A story in Sunday’s Free Press by Amanda Dyslin offers a sobering overview of the often life-long consequences of college students amassing too much debt.
Minnesota graduates have the third-highest amount of debt in the U.S.
Among public schools in the state, Minnesota State University had the third-highest student-debt load — $29,415 — which is greater than the University of Minnesota Twin Cities, where tuition is 40 percent higher.
Winona State University grads carried the most debt at $31,275, followed by the University of Minnesota Duluth ($31,168).
MSU officials say that without more research they can’t specify the reasons for the discrepancy. It could be more MSU students come from households with lower incomes and qualify for more federal government loans or that MSU students take longer to graduate.
The university should delve deeper for answers to help them develop strategies. If, for example, students are taking longer than average to graduate, MSU should focus more heavily on changing that trend.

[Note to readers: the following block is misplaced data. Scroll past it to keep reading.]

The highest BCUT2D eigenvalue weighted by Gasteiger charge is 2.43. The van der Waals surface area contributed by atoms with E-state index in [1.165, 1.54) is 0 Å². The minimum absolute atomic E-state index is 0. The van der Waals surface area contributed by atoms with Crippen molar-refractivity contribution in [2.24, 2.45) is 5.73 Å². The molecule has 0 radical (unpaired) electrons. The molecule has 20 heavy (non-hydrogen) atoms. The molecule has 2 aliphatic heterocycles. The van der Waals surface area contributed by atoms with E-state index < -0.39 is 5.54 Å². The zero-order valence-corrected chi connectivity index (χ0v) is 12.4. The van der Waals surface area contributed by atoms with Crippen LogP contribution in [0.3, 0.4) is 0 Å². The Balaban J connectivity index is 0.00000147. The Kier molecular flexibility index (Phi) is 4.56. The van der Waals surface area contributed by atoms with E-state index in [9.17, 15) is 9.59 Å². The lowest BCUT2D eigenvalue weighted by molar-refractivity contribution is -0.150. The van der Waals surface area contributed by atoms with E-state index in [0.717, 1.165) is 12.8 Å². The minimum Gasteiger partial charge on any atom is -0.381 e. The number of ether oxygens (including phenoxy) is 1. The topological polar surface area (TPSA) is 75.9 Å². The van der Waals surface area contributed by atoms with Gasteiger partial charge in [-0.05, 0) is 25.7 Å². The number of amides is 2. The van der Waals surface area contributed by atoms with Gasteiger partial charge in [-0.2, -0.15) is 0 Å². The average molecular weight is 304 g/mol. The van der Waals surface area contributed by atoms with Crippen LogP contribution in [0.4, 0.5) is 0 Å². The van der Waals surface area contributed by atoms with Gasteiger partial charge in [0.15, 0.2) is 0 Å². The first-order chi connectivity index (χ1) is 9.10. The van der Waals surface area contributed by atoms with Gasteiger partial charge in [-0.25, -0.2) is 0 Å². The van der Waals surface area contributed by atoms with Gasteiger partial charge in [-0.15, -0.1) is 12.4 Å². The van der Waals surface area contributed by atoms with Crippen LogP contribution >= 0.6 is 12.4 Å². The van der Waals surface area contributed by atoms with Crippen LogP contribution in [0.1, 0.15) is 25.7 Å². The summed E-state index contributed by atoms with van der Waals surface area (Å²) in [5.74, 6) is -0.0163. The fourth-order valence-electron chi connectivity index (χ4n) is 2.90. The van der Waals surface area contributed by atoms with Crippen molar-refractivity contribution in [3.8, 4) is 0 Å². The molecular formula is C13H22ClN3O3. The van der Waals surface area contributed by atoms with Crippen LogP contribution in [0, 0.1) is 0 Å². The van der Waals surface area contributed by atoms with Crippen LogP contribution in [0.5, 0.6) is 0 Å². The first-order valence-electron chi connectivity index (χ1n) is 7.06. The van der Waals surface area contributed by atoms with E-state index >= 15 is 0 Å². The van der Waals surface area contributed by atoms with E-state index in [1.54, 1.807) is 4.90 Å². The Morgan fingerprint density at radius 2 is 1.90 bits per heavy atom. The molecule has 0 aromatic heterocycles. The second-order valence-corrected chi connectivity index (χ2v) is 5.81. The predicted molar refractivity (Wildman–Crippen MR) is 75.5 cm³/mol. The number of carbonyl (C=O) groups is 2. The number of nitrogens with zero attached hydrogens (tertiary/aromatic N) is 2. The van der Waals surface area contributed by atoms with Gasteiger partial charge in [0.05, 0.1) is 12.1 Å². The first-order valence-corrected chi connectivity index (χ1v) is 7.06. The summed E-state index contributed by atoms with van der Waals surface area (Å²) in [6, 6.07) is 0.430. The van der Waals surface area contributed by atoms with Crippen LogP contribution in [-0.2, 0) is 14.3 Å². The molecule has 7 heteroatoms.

But heavy student debt load is nothing unique to MSU. Rising college costs and tough financial times for families have meant students are turning more to federal loans and to higher-interest private loans.
The problem is worsened by the reality that the recession has left fewer good jobs for new graduates and has led to higher default rates on loans.
MSU and other colleges do provide loan counseling to students, but it would be helpful if the process were more intense, giving students and their parents a deeper understanding of how much debt students are likely to incur and how it will affect their post-graduate life.
It would be helpful to have prospective students and their parents do a sample worksheet looking at what a student’s expenses will be in the next two years, how much is likely to needed in loans, what the eventual cost of a 20-year loan will be, and what kind of salary will be neededto handle repayment of the loans.
Parents and students also need to take a realistic look at college plans. No one disputes the need for advance education beyond high school to compete in today’s world. But one- or two-year vocational training may be as useful and more cost-effective for many. And students need to look critically at the potential job placement rates for majors they are considering.
For many high school graduates, some time off before college — earning and saving money, or working in AmeriCorps or the military — may be beneficial.
And most students attending college need to combine work with school. While the economy is still slow, part-time jobs are available.
Higher education is still likely to be the best investment students ever make. But doing everything possible to manage the long-term cost of that investment is imperative.